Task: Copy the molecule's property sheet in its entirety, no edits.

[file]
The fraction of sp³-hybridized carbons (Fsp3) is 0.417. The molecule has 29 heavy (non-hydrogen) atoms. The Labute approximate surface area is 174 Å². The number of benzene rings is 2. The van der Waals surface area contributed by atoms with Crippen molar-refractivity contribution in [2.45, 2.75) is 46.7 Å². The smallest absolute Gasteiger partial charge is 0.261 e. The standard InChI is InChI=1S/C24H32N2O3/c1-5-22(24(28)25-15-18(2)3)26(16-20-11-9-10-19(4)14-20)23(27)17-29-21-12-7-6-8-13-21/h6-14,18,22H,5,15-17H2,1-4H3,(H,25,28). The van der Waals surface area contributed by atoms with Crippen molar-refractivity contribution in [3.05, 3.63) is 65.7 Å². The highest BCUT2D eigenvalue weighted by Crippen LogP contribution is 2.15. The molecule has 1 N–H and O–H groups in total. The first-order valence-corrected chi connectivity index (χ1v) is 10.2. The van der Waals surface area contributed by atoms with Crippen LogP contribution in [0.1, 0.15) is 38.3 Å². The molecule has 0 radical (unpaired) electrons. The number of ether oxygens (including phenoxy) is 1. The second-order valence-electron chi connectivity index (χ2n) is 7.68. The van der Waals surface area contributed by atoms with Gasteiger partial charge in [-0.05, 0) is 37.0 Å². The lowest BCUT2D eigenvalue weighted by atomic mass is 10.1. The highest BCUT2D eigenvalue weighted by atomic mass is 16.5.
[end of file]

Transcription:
The fraction of sp³-hybridized carbons (Fsp3) is 0.417. The molecule has 29 heavy (non-hydrogen) atoms. The Labute approximate surface area is 174 Å². The number of benzene rings is 2. The van der Waals surface area contributed by atoms with Crippen molar-refractivity contribution in [2.45, 2.75) is 46.7 Å². The smallest absolute Gasteiger partial charge is 0.261 e. The standard InChI is InChI=1S/C24H32N2O3/c1-5-22(24(28)25-15-18(2)3)26(16-20-11-9-10-19(4)14-20)23(27)17-29-21-12-7-6-8-13-21/h6-14,18,22H,5,15-17H2,1-4H3,(H,25,28). The van der Waals surface area contributed by atoms with Crippen molar-refractivity contribution in [3.05, 3.63) is 65.7 Å². The highest BCUT2D eigenvalue weighted by Crippen LogP contribution is 2.15. The molecule has 1 N–H and O–H groups in total. The first-order valence-corrected chi connectivity index (χ1v) is 10.2. The van der Waals surface area contributed by atoms with Crippen LogP contribution in [0.1, 0.15) is 38.3 Å². The molecule has 0 radical (unpaired) electrons. The number of ether oxygens (including phenoxy) is 1. The second-order valence-electron chi connectivity index (χ2n) is 7.68. The van der Waals surface area contributed by atoms with Gasteiger partial charge in [-0.05, 0) is 37.0 Å². The lowest BCUT2D eigenvalue weighted by atomic mass is 10.1. The highest BCUT2D eigenvalue weighted by atomic mass is 16.5.